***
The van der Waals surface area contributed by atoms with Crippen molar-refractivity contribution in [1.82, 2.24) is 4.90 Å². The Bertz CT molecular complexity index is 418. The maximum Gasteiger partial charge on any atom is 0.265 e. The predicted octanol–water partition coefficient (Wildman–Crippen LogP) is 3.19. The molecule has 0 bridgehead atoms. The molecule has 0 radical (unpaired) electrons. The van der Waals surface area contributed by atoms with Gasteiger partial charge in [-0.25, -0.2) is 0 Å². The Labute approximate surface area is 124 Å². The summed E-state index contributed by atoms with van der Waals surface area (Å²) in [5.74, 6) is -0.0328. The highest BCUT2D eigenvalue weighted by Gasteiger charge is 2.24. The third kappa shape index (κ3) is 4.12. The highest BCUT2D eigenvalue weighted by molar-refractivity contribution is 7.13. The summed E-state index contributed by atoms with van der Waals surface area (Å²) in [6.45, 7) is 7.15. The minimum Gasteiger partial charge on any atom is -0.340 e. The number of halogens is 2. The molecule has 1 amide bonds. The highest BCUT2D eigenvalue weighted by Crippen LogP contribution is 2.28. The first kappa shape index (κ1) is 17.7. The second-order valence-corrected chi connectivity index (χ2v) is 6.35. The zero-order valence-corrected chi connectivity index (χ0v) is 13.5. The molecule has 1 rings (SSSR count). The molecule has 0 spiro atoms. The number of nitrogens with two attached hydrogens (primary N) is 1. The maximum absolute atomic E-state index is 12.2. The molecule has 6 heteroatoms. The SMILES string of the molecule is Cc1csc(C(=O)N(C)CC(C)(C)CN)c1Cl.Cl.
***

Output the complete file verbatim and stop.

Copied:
The van der Waals surface area contributed by atoms with Crippen molar-refractivity contribution in [1.82, 2.24) is 4.90 Å². The Bertz CT molecular complexity index is 418. The maximum Gasteiger partial charge on any atom is 0.265 e. The predicted octanol–water partition coefficient (Wildman–Crippen LogP) is 3.19. The molecule has 0 bridgehead atoms. The molecule has 0 radical (unpaired) electrons. The van der Waals surface area contributed by atoms with Gasteiger partial charge in [-0.25, -0.2) is 0 Å². The Labute approximate surface area is 124 Å². The summed E-state index contributed by atoms with van der Waals surface area (Å²) in [5.74, 6) is -0.0328. The highest BCUT2D eigenvalue weighted by Gasteiger charge is 2.24. The third kappa shape index (κ3) is 4.12. The highest BCUT2D eigenvalue weighted by molar-refractivity contribution is 7.13. The summed E-state index contributed by atoms with van der Waals surface area (Å²) in [6.45, 7) is 7.15. The minimum Gasteiger partial charge on any atom is -0.340 e. The number of halogens is 2. The molecule has 1 amide bonds. The highest BCUT2D eigenvalue weighted by Crippen LogP contribution is 2.28. The first kappa shape index (κ1) is 17.7. The second-order valence-corrected chi connectivity index (χ2v) is 6.35. The zero-order valence-corrected chi connectivity index (χ0v) is 13.5. The molecule has 1 rings (SSSR count). The molecule has 0 spiro atoms. The number of nitrogens with two attached hydrogens (primary N) is 1. The maximum absolute atomic E-state index is 12.2. The molecule has 6 heteroatoms. The SMILES string of the molecule is Cc1csc(C(=O)N(C)CC(C)(C)CN)c1Cl.Cl.